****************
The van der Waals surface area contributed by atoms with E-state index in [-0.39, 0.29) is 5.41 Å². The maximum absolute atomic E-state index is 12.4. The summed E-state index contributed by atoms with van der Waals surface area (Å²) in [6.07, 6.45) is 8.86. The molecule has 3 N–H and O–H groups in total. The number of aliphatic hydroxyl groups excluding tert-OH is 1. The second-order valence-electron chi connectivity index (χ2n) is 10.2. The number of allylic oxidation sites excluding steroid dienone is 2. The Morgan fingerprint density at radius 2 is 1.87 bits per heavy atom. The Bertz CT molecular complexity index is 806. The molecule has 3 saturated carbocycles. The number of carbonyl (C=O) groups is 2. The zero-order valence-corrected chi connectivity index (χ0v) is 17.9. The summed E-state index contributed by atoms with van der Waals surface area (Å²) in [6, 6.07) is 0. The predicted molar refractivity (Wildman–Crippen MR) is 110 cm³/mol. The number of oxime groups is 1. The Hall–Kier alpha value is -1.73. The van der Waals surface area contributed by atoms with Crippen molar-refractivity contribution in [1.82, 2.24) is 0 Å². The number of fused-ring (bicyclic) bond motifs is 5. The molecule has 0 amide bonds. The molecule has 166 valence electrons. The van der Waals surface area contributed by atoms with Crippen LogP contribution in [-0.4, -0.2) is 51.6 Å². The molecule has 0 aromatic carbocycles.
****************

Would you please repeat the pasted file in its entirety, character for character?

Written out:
The van der Waals surface area contributed by atoms with E-state index in [-0.39, 0.29) is 5.41 Å². The maximum absolute atomic E-state index is 12.4. The summed E-state index contributed by atoms with van der Waals surface area (Å²) in [6.07, 6.45) is 8.86. The molecule has 3 N–H and O–H groups in total. The number of aliphatic hydroxyl groups excluding tert-OH is 1. The second-order valence-electron chi connectivity index (χ2n) is 10.2. The number of allylic oxidation sites excluding steroid dienone is 2. The Morgan fingerprint density at radius 2 is 1.87 bits per heavy atom. The Bertz CT molecular complexity index is 806. The molecule has 3 saturated carbocycles. The number of carbonyl (C=O) groups is 2. The zero-order valence-corrected chi connectivity index (χ0v) is 17.9. The summed E-state index contributed by atoms with van der Waals surface area (Å²) in [6, 6.07) is 0. The predicted molar refractivity (Wildman–Crippen MR) is 110 cm³/mol. The number of oxime groups is 1. The Hall–Kier alpha value is -1.73. The van der Waals surface area contributed by atoms with Crippen molar-refractivity contribution in [1.82, 2.24) is 0 Å². The number of fused-ring (bicyclic) bond motifs is 5. The molecule has 0 amide bonds. The molecule has 166 valence electrons. The van der Waals surface area contributed by atoms with Crippen LogP contribution in [-0.4, -0.2) is 51.6 Å². The molecule has 0 aromatic carbocycles.